I've been mildly curious about cities that build their policies around this principle to reduce crime since I first heard about about the transit authority cleaning up the graffiti in New York subways in the 90s, among the many additional efforts made thereafter. There has been some experimentation and a lot of debate about its effectiveness (pro and con) over the years, as well as alternative explanations for the drop in crime in NYC. The same types of questions are being asked in Minneapolis, where the theory has been put into practice.

There are probably multiple factors that go into the crime rate, and I for one don't think anything can be attributed to one factor or practice alone. But, that's more than I want to write about today. Today, I'm just glad to have a name for it.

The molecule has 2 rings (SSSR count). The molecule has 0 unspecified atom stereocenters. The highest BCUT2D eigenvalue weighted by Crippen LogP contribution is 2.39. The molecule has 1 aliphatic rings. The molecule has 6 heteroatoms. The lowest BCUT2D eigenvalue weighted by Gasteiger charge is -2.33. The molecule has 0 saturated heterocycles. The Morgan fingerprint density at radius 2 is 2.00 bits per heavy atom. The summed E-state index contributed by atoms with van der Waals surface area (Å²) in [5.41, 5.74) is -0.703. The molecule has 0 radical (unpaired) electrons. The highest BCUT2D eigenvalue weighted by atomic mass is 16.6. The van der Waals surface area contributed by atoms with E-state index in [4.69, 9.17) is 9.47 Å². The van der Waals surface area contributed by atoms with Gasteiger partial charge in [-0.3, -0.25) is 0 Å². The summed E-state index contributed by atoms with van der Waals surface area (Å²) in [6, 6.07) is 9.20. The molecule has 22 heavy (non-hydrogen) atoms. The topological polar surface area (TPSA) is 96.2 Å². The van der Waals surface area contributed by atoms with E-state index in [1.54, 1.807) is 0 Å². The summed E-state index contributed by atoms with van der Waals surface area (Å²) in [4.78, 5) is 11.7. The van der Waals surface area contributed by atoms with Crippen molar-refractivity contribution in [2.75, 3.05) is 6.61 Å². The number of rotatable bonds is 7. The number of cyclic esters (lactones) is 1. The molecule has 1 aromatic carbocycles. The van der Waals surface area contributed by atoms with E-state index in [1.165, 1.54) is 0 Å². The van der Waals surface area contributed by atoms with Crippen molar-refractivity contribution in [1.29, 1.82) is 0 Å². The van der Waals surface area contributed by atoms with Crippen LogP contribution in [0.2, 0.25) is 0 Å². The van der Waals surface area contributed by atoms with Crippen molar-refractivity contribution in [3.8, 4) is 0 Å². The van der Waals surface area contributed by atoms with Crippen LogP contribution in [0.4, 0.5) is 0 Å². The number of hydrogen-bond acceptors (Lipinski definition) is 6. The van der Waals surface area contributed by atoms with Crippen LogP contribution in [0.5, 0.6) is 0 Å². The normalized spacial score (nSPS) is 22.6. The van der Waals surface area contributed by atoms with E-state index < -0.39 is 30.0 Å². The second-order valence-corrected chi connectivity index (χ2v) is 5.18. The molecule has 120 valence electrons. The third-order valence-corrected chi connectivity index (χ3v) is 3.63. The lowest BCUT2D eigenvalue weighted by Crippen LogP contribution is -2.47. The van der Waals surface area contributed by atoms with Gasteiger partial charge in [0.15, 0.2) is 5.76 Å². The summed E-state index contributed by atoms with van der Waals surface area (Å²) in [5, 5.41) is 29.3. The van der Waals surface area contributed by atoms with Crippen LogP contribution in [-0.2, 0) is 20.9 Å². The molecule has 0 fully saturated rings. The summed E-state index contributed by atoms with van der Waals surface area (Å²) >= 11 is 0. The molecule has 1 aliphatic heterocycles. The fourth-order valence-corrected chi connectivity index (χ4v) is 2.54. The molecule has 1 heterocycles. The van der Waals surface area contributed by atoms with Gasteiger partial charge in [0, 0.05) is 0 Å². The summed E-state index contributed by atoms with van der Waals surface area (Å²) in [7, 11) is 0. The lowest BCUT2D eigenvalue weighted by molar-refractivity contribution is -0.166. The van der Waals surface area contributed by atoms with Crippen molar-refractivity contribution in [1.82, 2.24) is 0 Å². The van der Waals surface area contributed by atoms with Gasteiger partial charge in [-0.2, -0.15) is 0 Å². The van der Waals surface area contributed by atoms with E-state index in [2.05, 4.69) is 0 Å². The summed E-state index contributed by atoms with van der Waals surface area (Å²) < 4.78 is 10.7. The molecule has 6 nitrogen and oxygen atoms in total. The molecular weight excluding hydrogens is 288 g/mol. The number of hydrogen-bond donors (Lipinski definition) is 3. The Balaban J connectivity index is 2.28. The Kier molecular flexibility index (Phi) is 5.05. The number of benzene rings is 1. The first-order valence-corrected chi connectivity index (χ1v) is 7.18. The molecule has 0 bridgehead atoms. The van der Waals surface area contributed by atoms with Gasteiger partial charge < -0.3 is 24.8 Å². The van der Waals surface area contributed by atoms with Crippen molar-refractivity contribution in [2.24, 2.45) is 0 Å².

Except to add that I stumbled across this great discussion starter about how the theory applies to social networking sites. I hadn't ever really thought about it, but as much time as I spend online, I don't use a huge variety of sites, and my personal experience with online vandalism is limited to comment spam.


Not a black and white issue

On election day, 2008, we held our own election at the reference desk for a library mascot. It was our way to a) harness election day energy for ourselves, b) have something fun for kids to participate in (and it turned out, fun for the adults) and c) to deflect any political discussion that patrons might have wanted to engage in. (As much as I had to say that day, I could not and did not want to engage in discussion at work).

Panda won by one vote.

The display in the lobby has prompted occasional discussion about pandas at the reference desk during the last month.